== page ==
People have some strange idea of what dressing like a prostitute entails. If you’re a stock photo photographer, you probably think sex workers always stand on one leg like flamingos. If you’re a New York police officer, apparently you want to arrest the entire J Crew catalog because the “hooker uniform” comprises a pea coat, skinny jeans, and high-heeled shoes.
Well, that’s my sister for sure. Also my mom. And probably most of us, because skinny jeans and a pea coat is like the single most popular winter outfit in the country.
According to the New York Post, police arrested a 26-year-old woman on Seventh Avenue on suspicion of prostitution because she was wearing “revealing” clothes, which included a “black pea coat, skinny jeans and platform shoes.”
The officer said the jeans were “revealing” because a person could see the outline of her legs in them.
Jeez. With that kind of logic, we’re kind of surprised he didn’t charge her with public indecency for being naked under her clothes.
“[The] characterization of the jeans as ‘revealing’ because they ‘outlined the defendant’s legs’ seems more to be expected in the dress code of a 1950s high school than a criminal-court pleading,” wrote Judge Felicia Mennin, who dismissed the case and said the outfit could not reasonably be considered circumstantial evidence of prostitution.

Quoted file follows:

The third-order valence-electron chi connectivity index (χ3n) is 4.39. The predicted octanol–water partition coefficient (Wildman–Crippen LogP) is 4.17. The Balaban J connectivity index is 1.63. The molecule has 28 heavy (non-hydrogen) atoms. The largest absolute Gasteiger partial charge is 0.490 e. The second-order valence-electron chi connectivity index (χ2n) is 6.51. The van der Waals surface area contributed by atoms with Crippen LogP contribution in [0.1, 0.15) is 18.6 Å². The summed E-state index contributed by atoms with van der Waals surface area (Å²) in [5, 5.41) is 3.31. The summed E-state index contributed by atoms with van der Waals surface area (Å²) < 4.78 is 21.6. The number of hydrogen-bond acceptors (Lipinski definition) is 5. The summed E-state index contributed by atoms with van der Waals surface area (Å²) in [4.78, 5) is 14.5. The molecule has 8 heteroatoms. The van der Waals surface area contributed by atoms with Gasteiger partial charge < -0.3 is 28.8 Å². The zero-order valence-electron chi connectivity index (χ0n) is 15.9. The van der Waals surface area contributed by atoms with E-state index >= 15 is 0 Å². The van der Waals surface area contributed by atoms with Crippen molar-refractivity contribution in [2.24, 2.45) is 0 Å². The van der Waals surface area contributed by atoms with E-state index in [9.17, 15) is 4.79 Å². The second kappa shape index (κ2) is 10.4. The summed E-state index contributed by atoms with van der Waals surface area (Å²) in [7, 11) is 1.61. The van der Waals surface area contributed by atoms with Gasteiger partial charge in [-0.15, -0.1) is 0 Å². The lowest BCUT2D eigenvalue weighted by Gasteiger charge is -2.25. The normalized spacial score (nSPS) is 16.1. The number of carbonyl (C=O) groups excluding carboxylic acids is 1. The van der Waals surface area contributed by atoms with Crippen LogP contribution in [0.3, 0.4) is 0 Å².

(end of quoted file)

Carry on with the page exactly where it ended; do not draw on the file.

“Any current issue of a fashion magazine would display plenty of women similarly dressed,” Mennin said. “However, the choice of such outfit hardly demonstrates the wearer’s proclivity to engage in prostitution.”
The defendant, Felicia McGinnis, had been arrested on prostitution-related charges many times before, but in this case the main evidence against her seemed to be dressing like a JCrew model and having spoken to three people within about 20 minutes.
Mennin threw out the case, saying that was not enough to justify having arrested her.
“A pea coat is still standard issue to members of the US Navy,” she said. “And blue jeans, skin-tight or baggy, are practically an American icon.”
The idea of that outfit being used as evidence of prostitution is ridiculous, but not much more ridiculous than the fact that a woman’s choice of clothes can be considered evidence of a crime.